Classes in JavaScript - Explained

This article is an extended adaptation from Understanding Prototypes in JavaScript. This article is very in-depth, and may require a second reading to really grok it.

JavaScript is unique because it can be used as an object-orientated programming (OOP) language, but it also has a lot of functional aspects built into it. Furthermore, unlike classic OOP languages such as Java, its inheritance model is not class-based, but rather prototype-based.

So what's the difference?

Class-based inheritance

In class-based inheritance, everything object must belong to a class.

An object of the Car class must have all the methods and properties defined in the class, and nothing else. To add a new property or method to an object, you must create a new class and then a new instance of that class.

For inheritance, you have a parent class and child classes. The child classes will inherit all the parent's properties and methods.

Here's what a simple Java program would look like:

public class Vehicle {
  // Constructor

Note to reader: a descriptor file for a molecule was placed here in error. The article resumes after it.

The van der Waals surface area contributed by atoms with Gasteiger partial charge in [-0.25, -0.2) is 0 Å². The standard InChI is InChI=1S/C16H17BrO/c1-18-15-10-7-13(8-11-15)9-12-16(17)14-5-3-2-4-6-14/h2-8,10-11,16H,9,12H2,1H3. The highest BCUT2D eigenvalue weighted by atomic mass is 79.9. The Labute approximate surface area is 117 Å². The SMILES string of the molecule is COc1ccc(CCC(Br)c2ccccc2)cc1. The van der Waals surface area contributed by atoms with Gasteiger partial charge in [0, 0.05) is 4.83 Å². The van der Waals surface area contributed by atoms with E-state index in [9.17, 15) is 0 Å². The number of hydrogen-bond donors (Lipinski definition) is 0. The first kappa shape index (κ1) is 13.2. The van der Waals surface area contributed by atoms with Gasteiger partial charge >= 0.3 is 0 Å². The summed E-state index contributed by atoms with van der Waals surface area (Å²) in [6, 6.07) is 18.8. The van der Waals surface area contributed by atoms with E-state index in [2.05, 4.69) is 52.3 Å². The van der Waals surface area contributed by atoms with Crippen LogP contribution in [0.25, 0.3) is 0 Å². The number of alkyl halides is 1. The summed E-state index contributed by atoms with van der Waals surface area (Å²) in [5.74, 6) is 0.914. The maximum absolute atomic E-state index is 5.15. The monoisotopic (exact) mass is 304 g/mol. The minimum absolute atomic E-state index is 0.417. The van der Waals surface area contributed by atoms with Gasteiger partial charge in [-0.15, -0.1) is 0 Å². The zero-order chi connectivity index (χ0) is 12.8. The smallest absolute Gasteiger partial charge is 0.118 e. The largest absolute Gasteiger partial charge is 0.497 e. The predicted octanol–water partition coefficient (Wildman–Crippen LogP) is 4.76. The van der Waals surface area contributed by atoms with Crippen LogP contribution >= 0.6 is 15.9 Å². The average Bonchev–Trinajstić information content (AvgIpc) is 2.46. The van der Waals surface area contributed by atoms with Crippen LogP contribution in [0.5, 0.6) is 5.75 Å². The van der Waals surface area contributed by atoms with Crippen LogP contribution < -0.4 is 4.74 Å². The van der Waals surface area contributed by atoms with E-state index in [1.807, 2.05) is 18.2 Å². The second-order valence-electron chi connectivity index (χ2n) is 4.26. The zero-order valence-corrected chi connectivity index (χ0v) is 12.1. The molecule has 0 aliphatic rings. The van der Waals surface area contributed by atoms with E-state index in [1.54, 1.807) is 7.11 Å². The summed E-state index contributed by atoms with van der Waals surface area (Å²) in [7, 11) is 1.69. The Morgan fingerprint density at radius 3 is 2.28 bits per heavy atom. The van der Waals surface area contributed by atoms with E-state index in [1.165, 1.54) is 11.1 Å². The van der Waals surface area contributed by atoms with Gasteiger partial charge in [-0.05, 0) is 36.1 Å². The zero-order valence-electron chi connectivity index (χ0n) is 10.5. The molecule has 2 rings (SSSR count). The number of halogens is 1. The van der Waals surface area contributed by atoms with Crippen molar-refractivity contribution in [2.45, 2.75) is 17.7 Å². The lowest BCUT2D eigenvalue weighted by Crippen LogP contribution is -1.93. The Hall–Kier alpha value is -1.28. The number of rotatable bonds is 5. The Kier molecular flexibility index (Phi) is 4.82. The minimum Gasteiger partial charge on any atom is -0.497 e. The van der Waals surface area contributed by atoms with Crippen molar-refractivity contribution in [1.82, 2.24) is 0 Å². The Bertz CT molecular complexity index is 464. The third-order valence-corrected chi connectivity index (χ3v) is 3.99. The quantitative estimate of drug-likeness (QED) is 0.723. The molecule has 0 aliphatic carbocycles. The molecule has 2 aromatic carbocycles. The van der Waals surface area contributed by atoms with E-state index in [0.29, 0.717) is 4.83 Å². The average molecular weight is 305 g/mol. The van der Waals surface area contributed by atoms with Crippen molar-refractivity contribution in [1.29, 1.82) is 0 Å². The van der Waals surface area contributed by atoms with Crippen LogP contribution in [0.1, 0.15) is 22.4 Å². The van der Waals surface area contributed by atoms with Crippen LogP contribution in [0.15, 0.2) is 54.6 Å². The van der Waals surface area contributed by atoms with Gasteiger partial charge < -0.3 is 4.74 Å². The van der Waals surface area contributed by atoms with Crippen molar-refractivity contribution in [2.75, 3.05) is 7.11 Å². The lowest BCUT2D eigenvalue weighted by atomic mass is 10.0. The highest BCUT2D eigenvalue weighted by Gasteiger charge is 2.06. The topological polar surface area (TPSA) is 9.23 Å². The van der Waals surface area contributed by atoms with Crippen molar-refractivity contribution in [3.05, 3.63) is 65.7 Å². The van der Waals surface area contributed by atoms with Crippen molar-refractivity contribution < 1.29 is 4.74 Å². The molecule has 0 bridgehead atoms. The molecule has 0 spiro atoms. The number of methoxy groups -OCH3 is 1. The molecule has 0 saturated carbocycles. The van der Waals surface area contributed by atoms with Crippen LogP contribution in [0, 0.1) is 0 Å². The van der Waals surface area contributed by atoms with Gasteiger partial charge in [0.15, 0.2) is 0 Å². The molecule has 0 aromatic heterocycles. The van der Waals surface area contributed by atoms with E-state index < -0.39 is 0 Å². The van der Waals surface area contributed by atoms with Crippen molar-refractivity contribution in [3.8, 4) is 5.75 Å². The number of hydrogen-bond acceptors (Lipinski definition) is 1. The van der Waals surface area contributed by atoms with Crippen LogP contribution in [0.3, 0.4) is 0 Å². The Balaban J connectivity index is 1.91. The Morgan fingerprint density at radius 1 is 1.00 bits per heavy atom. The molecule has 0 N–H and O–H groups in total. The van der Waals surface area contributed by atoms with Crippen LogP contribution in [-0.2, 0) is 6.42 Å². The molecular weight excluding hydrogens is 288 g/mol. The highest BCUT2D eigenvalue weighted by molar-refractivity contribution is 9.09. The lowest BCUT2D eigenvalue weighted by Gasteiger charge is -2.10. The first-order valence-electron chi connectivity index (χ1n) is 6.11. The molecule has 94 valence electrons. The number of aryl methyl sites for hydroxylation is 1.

public Vehicle(int horsePower) {
    this.horsePower = horsePower;
  public int horsePower;
  public int mileage = 1000;

public class Car extends Vehicle {
  public Car(int horsePower) {
    super(horsePower); // Calls Vehicle's constructor
    speed = 0;
  public int speed;

public class Main {
  public static void main(String args[]) {
    Car myCar = new Car(500);
    System.console().writer().println(myCar.horsePower); // 500
    System.console().writer().println(myCar.mileage); // 1000
    System.console().writer().println(myCar.speed); // 0

As you can see, we must give each variable a class - myCar will have the methods and properties of the Car class, and its parents', but nothing else.

Prototypical Inheritance

With JavaScript, which uses a prototype-based inheritance model, the properties and methods an object can take are not restricted. When you create a new object from the class, you can alter the object in whatever way you want afterwards - remove, change as well as add new properties. All the class did was to act as a blueprint from which new objects are stamped out - the object has no obligations to keep any properties.